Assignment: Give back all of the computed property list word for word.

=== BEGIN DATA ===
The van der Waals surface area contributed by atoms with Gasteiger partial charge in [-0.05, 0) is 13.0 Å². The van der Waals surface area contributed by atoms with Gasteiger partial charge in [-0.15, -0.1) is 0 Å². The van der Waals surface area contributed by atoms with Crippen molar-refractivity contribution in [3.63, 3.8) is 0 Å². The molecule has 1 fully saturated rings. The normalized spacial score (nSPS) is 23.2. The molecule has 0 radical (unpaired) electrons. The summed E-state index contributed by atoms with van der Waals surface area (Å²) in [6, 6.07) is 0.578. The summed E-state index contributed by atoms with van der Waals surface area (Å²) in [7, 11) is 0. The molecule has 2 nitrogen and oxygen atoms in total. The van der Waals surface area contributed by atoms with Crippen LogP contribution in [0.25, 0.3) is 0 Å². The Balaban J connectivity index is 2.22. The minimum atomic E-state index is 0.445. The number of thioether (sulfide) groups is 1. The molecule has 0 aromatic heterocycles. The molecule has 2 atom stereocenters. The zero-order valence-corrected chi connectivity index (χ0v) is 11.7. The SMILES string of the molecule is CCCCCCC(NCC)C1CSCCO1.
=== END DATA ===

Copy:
The van der Waals surface area contributed by atoms with Gasteiger partial charge in [-0.05, 0) is 13.0 Å². The van der Waals surface area contributed by atoms with Gasteiger partial charge in [-0.15, -0.1) is 0 Å². The van der Waals surface area contributed by atoms with Crippen molar-refractivity contribution in [3.63, 3.8) is 0 Å². The molecule has 1 fully saturated rings. The normalized spacial score (nSPS) is 23.2. The molecule has 0 radical (unpaired) electrons. The summed E-state index contributed by atoms with van der Waals surface area (Å²) in [6, 6.07) is 0.578. The summed E-state index contributed by atoms with van der Waals surface area (Å²) in [7, 11) is 0. The molecule has 2 nitrogen and oxygen atoms in total. The van der Waals surface area contributed by atoms with Crippen LogP contribution in [0.25, 0.3) is 0 Å². The Balaban J connectivity index is 2.22. The minimum atomic E-state index is 0.445. The number of thioether (sulfide) groups is 1. The molecule has 0 aromatic heterocycles. The molecule has 2 atom stereocenters. The zero-order valence-corrected chi connectivity index (χ0v) is 11.7. The SMILES string of the molecule is CCCCCCC(NCC)C1CSCCO1.